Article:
Regional Command Capital

Demographics and Terrain

Regional Command Capital (RC Capital) comprises Kabul city and fourteen districts of Kabul province: Bagrami, Chahar Asyab, Deh Sabz, Farza, Guldara, Istalif, Kalakan, Khaki Jabar, Mir Bacha Kot, Mussahi, Paghman, Qarabagh, Shakardara, and Sorubi. With an area of 4,462 square kilometers (1,723 sq. miles), Kabul province is slightly smaller than Delaware. The provincial population is 3,450,000,1 and more than two million live in Kabul city.

Kabul is located in a bowl-like valley surrounded by mountains, such as the Koh-e Paghman and Koh-e Krough to the southwest and the Koh-e Shirdarwaza to the northeast.  The mountain passes provide five routes, or “gates” into Kabul. The first route approaches Kabul from the north, forming a part of the Ring Road and connecting Kabul with Mazar-e-Sharif. The second route leads into Kabul from the east along the Kabul River Valley and it connects the capital with the city of Jalalabad. The third route approaches Kabul from the southeast and connects the capital with the southeastern provinces of Logar, Paktiya, and Khost. The fourth route, the Kabul-Kandahar highway, approaches Kabul from the southwest as a part of the Ring Road. The fifth route approaches Kabul from the west, running through the central mountains and intersecting with the Kabul-Kandahar highway just southwest of the capital.  The Kabul River rises from the Paghman District and flows east towards Pakistan, providing water for agriculture in Kabul, Laghman and Nangarhar provinces. The Kabul River eventually empties into the Indus River in Pakistan.2  More than half of Kabul province is mountainous or semi mountainous. Kabul province has a dry climate.3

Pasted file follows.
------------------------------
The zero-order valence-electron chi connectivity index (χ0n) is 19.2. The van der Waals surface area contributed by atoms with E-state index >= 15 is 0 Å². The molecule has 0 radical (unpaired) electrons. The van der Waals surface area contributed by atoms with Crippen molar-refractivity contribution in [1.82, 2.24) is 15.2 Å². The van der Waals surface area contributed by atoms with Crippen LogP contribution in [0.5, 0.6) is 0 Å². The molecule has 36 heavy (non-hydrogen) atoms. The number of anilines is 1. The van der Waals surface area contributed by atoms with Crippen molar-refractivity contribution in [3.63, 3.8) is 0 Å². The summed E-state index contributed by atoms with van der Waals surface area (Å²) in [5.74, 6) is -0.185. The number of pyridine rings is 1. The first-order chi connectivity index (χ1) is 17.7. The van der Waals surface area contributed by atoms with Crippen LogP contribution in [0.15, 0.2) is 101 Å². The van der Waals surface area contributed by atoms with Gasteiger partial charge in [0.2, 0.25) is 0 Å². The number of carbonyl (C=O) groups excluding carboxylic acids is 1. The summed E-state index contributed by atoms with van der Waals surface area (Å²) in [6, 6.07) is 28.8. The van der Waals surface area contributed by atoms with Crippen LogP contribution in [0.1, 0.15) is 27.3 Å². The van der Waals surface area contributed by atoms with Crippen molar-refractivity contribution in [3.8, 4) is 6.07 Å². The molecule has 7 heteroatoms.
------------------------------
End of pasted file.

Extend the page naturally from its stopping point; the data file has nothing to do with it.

Tajiks and Pashtuns form the majority of the population. Ethnic minorities and Kuchi nomads also live in Kabul province. Dari is predominantly spoken in Kabul city, while Pashto is widely spoken in some districts of Kabul, such as Chahar Asyab, Deh Sabz and Mir Bacha Kot.

Each district has its own administrator and police chief. Haji Din Mohammad, the eldest brother of late famous Jihadi commanders Haji Qadir and Abdul Haq, is the governor of the province. Engineer Mir Abdul Ahad Sahebi is the mayor of Kabul, and General Mohammad Ayub Salangi serves as the chief of police in the province.




Security situation has deteriorated in the Kabul region over the past two years. Enemy groups now control parts of Kabul’s neighboring provinces, such as Logar and Wardak. These groups also carried out several high-level armed and suicide attacks in Kabul in 2008 and early 2009.

Suicide attackers stormed Kabul's most famous luxury hotel on 14 January, 2008, killing seven people.4  President Hamid Karzai narrowly escaped the fourth attempt on his life on April 27, 2008, after fighters attacked an Independence Day ceremony in Kabul.5  A suicide bombing targeting the Indian embassy in Kabul on July 7, 2008, killed at least 41 people and injured 141.6  On February 11, 2009, suicide bombers and gunmen launched simultaneous attacks on three government sites in Kabul city, including the Ministry of Justice, killing at least twenty and wounding over 50 people.7